Ghazal 190, Verse 8


bekasiihaa-e shab-e hijr kii va;hshat hai hai
saayah ;xvurshiid-e qiyaamat me;N hai pinhaa;N mujh se

1) the wildness/madness/fear of the forlornnesses of the night of separation-- alas!
2) shadow/shade/shelter is hidden in the sun of Doomsday, from me


be-kasii : 'Forlorn state, friendlessness, destitution'. (Platts p.204)


va;hshat : 'A desert, solitude, dreary place;--loneliness, solitariness, dreariness;--sadness, grief, care;--wildness, fierceness, ferocity, savageness; barbarity, barbarism;--timidity, fear, fright, dread, terror, horror;--distraction, madness'. (Platts p.1183)


saayah : 'Shadow, shade; shelter, protection; apparition, spectre; influence (of an evil spirit)'. (Platts p.631-32)


That is, having become mad/wild from the forlornness and sorrow of the night of separation, my shadow has fled from me, and has gone and hid in the sun of Doomsday. Although shadow flees from sun, my shadow has fled from me in such a way that it became hidden in the sun-- and in the sun of Doomsday. (213)

== Nazm page 213

Bekhud Dihlavi:

He says, 'From the sorrow and forlornness of the night of grief, my shadow showed madness/wildness toward me and fled in such a way, and felt fear to such an extent, that it went and hid in the sun of Doomsday'. Besides the fact that the shadow flees from sun, my shadow was in such flight from me that it went and hid in the sun of Doomsday. (272-73)

Bekhud Mohani:

This is like the proverbial case when someone would advance a knife toward a goat, and from extreme fear and agitation and panic it would flee toward a wolf. The point is that the end/conclusion of this night will be when the sun of Doomsday would emerge. In this way he has expressed a famous idea. (373)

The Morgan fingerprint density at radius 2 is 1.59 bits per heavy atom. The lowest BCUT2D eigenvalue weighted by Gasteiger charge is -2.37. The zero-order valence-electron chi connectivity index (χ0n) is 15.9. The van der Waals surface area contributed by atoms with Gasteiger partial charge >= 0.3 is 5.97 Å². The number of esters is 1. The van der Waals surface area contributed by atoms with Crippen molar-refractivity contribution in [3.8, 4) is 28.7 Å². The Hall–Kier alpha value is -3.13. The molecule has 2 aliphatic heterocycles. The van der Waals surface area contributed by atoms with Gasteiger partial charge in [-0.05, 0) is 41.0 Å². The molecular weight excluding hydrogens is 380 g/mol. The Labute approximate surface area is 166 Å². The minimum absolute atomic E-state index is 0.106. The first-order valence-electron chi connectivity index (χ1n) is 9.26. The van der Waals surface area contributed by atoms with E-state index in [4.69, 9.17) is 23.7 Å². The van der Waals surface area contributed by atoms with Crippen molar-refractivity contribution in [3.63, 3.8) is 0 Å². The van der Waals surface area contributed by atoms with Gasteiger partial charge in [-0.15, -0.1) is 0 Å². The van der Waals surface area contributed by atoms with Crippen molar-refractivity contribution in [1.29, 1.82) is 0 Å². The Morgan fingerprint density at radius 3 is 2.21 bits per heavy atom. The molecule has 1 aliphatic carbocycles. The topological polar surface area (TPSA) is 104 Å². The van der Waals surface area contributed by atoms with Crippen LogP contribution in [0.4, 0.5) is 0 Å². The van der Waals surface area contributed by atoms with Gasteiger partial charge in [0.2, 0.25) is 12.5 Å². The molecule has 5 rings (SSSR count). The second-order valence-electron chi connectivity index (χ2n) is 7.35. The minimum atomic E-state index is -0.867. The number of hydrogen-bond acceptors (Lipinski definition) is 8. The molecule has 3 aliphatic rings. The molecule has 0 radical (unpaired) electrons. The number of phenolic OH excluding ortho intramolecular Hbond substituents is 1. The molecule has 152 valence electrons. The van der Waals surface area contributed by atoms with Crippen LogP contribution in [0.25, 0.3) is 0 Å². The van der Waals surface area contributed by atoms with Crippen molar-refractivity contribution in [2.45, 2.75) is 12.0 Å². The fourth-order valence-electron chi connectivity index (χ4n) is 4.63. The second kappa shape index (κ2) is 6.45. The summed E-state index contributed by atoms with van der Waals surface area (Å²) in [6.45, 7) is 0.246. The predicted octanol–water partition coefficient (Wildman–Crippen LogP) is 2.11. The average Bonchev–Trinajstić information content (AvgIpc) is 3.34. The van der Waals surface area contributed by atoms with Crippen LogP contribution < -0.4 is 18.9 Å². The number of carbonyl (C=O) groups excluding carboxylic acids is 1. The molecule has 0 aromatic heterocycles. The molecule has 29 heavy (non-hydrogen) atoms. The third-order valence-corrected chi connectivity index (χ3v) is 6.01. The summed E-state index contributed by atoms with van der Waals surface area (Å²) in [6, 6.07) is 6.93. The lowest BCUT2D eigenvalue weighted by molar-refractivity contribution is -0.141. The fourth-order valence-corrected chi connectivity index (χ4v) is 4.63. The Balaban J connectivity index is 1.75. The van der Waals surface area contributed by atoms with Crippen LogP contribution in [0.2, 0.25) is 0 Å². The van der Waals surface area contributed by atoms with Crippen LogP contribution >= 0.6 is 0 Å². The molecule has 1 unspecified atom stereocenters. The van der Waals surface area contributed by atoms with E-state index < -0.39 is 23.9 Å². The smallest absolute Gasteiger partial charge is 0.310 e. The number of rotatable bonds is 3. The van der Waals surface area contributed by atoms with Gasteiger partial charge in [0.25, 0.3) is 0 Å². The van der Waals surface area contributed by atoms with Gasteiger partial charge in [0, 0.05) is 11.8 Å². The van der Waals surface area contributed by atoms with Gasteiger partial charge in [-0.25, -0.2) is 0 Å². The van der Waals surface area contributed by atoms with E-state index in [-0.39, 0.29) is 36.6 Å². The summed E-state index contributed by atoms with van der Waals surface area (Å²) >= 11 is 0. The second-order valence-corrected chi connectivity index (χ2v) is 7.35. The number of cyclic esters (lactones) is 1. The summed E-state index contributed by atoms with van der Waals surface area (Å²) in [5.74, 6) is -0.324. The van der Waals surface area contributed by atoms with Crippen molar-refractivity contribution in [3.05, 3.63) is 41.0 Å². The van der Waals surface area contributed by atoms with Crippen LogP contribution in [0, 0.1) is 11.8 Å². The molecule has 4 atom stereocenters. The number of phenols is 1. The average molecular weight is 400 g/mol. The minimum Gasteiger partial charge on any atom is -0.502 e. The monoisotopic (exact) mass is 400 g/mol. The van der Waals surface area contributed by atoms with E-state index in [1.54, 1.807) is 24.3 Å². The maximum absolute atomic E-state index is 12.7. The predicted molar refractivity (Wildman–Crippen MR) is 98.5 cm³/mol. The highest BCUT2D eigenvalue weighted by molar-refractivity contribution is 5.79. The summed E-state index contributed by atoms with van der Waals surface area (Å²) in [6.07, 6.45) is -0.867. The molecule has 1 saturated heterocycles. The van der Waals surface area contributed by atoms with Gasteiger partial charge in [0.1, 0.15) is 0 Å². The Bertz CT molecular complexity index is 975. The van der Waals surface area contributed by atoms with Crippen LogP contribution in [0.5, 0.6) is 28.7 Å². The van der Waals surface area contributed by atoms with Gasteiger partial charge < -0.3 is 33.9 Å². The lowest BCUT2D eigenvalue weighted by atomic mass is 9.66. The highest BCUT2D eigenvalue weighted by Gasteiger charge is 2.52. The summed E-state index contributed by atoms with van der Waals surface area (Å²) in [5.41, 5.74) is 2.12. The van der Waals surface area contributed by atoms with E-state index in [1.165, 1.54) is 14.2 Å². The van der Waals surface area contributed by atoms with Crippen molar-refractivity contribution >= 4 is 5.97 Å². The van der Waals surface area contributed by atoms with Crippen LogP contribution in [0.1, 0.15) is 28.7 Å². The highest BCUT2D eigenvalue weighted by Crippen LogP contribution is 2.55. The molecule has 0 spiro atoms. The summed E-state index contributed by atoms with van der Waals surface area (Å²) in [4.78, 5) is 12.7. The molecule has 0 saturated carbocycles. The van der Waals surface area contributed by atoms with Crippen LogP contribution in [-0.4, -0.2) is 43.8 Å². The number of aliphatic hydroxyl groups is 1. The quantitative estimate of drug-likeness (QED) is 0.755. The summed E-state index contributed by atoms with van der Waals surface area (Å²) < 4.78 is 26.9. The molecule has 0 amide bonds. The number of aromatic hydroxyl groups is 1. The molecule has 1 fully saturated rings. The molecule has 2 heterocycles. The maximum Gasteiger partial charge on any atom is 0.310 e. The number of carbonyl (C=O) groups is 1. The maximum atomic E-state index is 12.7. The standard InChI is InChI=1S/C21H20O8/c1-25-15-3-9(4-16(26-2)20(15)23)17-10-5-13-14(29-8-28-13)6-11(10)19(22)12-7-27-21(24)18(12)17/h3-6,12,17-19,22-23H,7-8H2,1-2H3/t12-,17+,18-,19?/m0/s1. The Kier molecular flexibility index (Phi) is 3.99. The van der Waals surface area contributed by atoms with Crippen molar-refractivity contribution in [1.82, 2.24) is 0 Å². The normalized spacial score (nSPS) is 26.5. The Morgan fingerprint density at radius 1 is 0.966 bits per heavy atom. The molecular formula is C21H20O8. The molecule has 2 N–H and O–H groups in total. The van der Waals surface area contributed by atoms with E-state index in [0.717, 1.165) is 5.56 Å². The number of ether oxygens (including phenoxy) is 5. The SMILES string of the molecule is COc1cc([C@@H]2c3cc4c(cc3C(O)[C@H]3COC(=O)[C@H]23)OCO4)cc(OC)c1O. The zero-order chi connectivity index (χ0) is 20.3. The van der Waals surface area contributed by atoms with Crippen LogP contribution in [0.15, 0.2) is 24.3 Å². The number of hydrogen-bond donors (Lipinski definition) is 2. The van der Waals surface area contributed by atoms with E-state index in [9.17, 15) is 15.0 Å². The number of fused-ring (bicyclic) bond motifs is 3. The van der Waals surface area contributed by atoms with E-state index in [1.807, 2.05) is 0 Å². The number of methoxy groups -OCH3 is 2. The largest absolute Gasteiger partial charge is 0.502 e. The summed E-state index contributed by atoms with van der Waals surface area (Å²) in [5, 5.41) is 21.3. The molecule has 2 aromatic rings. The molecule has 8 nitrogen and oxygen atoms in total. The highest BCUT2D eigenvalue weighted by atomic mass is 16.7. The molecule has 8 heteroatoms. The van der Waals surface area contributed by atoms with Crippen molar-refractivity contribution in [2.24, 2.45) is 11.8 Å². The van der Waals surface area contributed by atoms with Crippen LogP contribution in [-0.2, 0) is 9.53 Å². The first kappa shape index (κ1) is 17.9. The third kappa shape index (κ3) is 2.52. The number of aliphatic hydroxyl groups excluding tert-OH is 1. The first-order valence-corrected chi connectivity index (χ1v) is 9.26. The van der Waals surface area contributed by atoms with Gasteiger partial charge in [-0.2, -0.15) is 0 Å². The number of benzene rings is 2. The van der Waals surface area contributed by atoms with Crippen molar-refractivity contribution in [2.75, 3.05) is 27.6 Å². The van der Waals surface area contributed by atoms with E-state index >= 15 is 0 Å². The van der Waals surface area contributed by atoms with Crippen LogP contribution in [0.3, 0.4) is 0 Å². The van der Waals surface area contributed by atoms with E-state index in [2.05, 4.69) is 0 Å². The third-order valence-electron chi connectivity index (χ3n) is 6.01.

DOOMSDAY: {10,11}
NIGHT/DAY: {1,2}
SUN: {10,5}

Is it 'the' shadow-- his own personal shadow-- or even more radically, is it 'Shadow' or 'Shade' itself that is fleeing and hiding from the speaker? Both possibilities are open.

But even more intriguingly, why is (the) shadow fleeing and hiding? The versatility of va;hshat (see the definition above) is perfect; here are some of the possibilities that it opens up:

=The shadow is 'fearful' of the 'helplessnesses' that the 'night of separation' imposes on the speaker, and doesn't want to share them. Perhaps the absolute darkness of his night deprives the shadow of any existence (since there's no light to define and reveal it). Perhaps it's afraid that where he is , dawn will never come.

=The shadow has actually been driven 'mad' by the 'helplessnesses' of that terrible night, so that it's running frantically away in what is surely a suicidal direction.

=The speaker himself is 'wild', mad, ferociously and primitively violent, in the 'helplessnesses' of that terrible night, to the point that even his own shadow fears to remain in his company, and flees at all costs.

=Even in the darkness of night the speaker can find no shelter, no rest, no coolness of 'shade' or comfort-- the darkness itself torments him. It seems that his 'forlornnesses' are so profound that all 'shade' has fled from him, and he'll find no peace, no 'shelter', till Doomsday.

Why 'forlornnesses', rather than merely 'forlornness'? Ghalib is fond of these pluralized abstractions; for more examples, see {1,2}.

And of course, the 'sun of Doomsday' will be of such irresistible and compelling power that it will annihilate all shadow. So as Bekhud Mohani observes, for the shadow to flee toward this certain annihilation, and hide in it as a refuge, is like a goat fleeing toward a wolf. By a most powerful use of implication, the image establishes the far greater terrifyingness of the (lover in his) 'night of separation'.

The dangerous powers of human thought, especially thought about va;hshat , are well established; for the locus classicus, see {5,4}. Perhaps it's not surprising that the shadow is desperate to get away.